Yet, the manufactured hype wasn't all bad. Hell, a TEAM IN THE NATIONAL FOOTBALL LEAGUE (*said in my Ron Jaworski voice*) thought highly enough of him to draft him in the fourth round of the 2010 draft, which means he made more of an impact on NFL scouts than Tom Brady did. Unfortunately for Mr. McKnight, he was drafted to another team built on polished chunks of brass they tried to pass off as their testicles: Rex Ryan's New York Jets. While he has made the odd play or two in the NFL, his biggest professional contribution to date is probably taking Danny Woodhead's spot on the Jets' roster after the 2010 cuts. McKnight, obviously, had priority due to his draft status. Danny Woodhead, who was never drafted, will be a valuable cog in the Super Bowl for Tom Brady and his New England Patriots. Woodhead would probably thank McKnight today.

For whatever reason, it's always Joe McKnight's recruitment process I contrast against Troy Smith's, even though Joe McKnight began his career shortly after Troy Smith gagged on the steps of Ohio State demi-God status, I think they offer a good case studies. While still an Ohio State legend, it was Troy Smith, former punt returner, who ended up snatching the Heisman glory. Sometimes, I think, it's better to be the guy without all the media attention and expectations. (Especially considering it doesn't take much to inflate an 18 year-old's ego.)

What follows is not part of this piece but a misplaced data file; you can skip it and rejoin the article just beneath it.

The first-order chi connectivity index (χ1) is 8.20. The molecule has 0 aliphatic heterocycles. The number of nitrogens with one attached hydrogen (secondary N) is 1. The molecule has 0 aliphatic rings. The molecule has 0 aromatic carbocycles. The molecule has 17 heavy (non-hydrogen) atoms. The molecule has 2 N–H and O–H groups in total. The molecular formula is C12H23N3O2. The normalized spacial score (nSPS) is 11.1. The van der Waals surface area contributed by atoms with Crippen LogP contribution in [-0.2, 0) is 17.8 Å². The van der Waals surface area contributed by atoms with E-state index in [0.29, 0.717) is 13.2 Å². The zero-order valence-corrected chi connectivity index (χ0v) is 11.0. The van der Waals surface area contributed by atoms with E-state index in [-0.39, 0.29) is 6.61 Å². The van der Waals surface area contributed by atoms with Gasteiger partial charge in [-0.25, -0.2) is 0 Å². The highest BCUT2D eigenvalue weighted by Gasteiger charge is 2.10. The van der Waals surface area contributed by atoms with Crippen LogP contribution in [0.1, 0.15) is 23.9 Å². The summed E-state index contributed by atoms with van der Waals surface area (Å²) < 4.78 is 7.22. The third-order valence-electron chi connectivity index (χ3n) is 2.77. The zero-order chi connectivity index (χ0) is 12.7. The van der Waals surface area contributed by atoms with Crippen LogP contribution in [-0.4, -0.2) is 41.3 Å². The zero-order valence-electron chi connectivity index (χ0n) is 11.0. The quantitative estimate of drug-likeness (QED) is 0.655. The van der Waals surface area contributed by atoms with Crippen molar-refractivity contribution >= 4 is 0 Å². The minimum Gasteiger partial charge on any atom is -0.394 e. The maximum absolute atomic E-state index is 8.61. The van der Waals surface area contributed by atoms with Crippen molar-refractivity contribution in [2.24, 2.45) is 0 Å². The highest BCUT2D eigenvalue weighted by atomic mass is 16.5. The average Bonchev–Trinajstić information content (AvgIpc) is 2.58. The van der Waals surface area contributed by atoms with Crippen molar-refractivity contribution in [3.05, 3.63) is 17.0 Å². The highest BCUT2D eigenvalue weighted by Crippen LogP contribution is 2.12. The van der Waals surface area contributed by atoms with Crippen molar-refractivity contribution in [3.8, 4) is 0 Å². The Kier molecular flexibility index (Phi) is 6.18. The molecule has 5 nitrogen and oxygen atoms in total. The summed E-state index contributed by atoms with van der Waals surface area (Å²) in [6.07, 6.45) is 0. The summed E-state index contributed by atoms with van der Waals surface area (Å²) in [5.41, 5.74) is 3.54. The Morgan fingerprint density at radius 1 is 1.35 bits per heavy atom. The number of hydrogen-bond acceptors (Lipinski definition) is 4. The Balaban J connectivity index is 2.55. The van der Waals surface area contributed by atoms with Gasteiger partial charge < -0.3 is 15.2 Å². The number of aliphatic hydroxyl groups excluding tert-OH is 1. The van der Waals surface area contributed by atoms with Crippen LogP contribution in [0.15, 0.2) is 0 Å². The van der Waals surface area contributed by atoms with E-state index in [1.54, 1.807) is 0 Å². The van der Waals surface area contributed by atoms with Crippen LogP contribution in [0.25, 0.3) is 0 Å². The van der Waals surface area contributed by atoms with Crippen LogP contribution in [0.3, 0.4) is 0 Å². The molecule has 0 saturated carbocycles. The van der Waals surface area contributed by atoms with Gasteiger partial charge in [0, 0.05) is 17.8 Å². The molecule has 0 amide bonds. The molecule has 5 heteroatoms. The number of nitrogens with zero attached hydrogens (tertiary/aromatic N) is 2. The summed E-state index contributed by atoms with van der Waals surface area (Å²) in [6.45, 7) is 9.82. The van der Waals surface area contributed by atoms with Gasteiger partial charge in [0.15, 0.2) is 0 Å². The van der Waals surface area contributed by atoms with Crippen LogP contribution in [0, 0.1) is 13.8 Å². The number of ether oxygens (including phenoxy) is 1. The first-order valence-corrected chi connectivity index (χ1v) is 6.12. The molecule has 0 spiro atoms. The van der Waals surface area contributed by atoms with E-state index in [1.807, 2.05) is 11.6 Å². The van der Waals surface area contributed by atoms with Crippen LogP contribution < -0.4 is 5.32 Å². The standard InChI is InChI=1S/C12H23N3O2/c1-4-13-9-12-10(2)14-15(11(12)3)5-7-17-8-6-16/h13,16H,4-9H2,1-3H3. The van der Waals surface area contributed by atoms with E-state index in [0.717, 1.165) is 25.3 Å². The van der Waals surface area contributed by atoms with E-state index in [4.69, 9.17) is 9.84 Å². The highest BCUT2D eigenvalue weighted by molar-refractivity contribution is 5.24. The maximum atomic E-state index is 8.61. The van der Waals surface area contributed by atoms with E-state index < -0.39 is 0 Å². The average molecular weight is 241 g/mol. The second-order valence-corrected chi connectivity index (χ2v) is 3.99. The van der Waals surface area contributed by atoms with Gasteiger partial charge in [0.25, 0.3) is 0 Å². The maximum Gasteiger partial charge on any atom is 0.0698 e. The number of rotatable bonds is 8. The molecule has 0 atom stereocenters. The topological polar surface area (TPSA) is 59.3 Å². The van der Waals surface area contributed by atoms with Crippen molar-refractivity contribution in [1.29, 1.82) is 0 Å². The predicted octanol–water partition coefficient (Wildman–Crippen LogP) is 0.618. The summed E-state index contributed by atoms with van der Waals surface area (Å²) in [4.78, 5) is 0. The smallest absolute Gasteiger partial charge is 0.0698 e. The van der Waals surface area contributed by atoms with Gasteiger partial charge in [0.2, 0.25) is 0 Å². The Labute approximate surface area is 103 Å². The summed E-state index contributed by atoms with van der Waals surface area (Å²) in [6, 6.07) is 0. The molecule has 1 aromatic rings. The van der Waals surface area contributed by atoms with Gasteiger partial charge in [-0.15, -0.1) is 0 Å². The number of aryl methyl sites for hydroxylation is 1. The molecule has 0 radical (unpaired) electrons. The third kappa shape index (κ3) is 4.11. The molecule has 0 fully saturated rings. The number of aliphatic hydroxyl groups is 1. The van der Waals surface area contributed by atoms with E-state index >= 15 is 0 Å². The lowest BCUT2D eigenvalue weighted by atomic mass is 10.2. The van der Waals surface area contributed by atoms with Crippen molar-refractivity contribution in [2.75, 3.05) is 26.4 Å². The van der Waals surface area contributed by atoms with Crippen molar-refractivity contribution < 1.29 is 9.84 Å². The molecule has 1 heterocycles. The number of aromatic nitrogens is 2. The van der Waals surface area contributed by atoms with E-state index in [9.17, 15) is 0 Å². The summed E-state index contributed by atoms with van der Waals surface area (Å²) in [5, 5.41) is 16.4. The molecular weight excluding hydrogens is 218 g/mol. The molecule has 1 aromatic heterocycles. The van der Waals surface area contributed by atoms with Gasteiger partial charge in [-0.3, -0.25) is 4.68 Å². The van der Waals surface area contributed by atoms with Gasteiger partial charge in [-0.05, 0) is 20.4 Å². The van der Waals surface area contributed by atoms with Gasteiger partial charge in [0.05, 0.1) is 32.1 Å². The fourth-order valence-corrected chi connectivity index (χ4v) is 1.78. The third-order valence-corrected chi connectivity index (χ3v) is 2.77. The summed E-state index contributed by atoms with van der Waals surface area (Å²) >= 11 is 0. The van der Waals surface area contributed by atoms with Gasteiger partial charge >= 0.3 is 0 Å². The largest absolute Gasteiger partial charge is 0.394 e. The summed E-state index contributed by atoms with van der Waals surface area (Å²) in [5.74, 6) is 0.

I'll confess something that's probably obvious by anybody still reading this far: I've never cared for college recruiting in general. For all the hype given to these recruits, the black market which lurks behind this process' curtains seems to never be explored or mentioned. Chip Kelly -- a state employee -- authorized the payment of $25,000 to somebody like Willie Lyles. I wonder who was involved in wiring $25,000 of taxpayer money to him? On another note, am I supposed to believe Cecil Newton letting Mississippi State know it would "take more than a scholarship" to secure his son's services as something that isn't routinely happening at every major program in America? Am I not supposed to wonder about what kind of systems would have to be in place for a man to even request that of somebody, much less a college recruiter? Am I then supposed to believe Cecil Newton's church -- after years of being unable to afford repairs to keep their Church up to code -- suddenly found $50,000 to do so after Cam Newton signed with Auburn? Also, would there any better organization to launder money through than a church? I can't think of one. But hey, why do actual journalism, when there are stripper's abortions and sensualistic page-view grabs (which in turn means $$$$) cloaked as "hard-hitting, investigative journalism". It truly takes a moron to be surprised by any of this once the entire scope of it all is taken into context.